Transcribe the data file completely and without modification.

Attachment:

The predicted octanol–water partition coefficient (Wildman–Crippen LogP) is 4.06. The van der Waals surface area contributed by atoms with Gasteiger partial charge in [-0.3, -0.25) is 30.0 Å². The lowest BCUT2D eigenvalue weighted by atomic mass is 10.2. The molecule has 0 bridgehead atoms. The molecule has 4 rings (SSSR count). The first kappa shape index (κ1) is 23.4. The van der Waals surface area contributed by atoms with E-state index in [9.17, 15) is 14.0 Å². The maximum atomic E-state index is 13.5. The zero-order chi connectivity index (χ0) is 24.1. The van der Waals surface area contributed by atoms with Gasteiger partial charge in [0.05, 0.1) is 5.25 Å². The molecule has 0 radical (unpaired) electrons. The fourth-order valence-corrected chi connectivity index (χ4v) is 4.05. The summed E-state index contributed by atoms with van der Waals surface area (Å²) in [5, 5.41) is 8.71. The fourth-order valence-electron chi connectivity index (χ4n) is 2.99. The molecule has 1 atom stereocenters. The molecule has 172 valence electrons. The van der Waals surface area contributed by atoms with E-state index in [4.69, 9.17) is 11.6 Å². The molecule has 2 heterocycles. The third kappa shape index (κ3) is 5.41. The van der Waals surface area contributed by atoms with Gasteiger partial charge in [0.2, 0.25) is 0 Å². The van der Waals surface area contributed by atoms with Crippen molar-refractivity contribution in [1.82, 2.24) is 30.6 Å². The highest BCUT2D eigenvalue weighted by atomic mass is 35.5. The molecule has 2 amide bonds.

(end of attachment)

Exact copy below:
The predicted octanol–water partition coefficient (Wildman–Crippen LogP) is 4.06. The van der Waals surface area contributed by atoms with Gasteiger partial charge in [-0.3, -0.25) is 30.0 Å². The lowest BCUT2D eigenvalue weighted by atomic mass is 10.2. The molecule has 0 bridgehead atoms. The molecule has 4 rings (SSSR count). The first kappa shape index (κ1) is 23.4. The van der Waals surface area contributed by atoms with E-state index in [9.17, 15) is 14.0 Å². The maximum atomic E-state index is 13.5. The zero-order chi connectivity index (χ0) is 24.1. The van der Waals surface area contributed by atoms with Gasteiger partial charge in [0.05, 0.1) is 5.25 Å². The molecule has 0 radical (unpaired) electrons. The fourth-order valence-corrected chi connectivity index (χ4v) is 4.05. The summed E-state index contributed by atoms with van der Waals surface area (Å²) in [5, 5.41) is 8.71. The fourth-order valence-electron chi connectivity index (χ4n) is 2.99. The molecule has 1 atom stereocenters. The molecule has 172 valence electrons. The van der Waals surface area contributed by atoms with E-state index in [4.69, 9.17) is 11.6 Å². The molecule has 2 heterocycles. The third kappa shape index (κ3) is 5.41. The van der Waals surface area contributed by atoms with Gasteiger partial charge in [0.2, 0.25) is 0 Å². The van der Waals surface area contributed by atoms with Crippen molar-refractivity contribution in [1.82, 2.24) is 30.6 Å². The highest BCUT2D eigenvalue weighted by atomic mass is 35.5. The molecule has 2 amide bonds.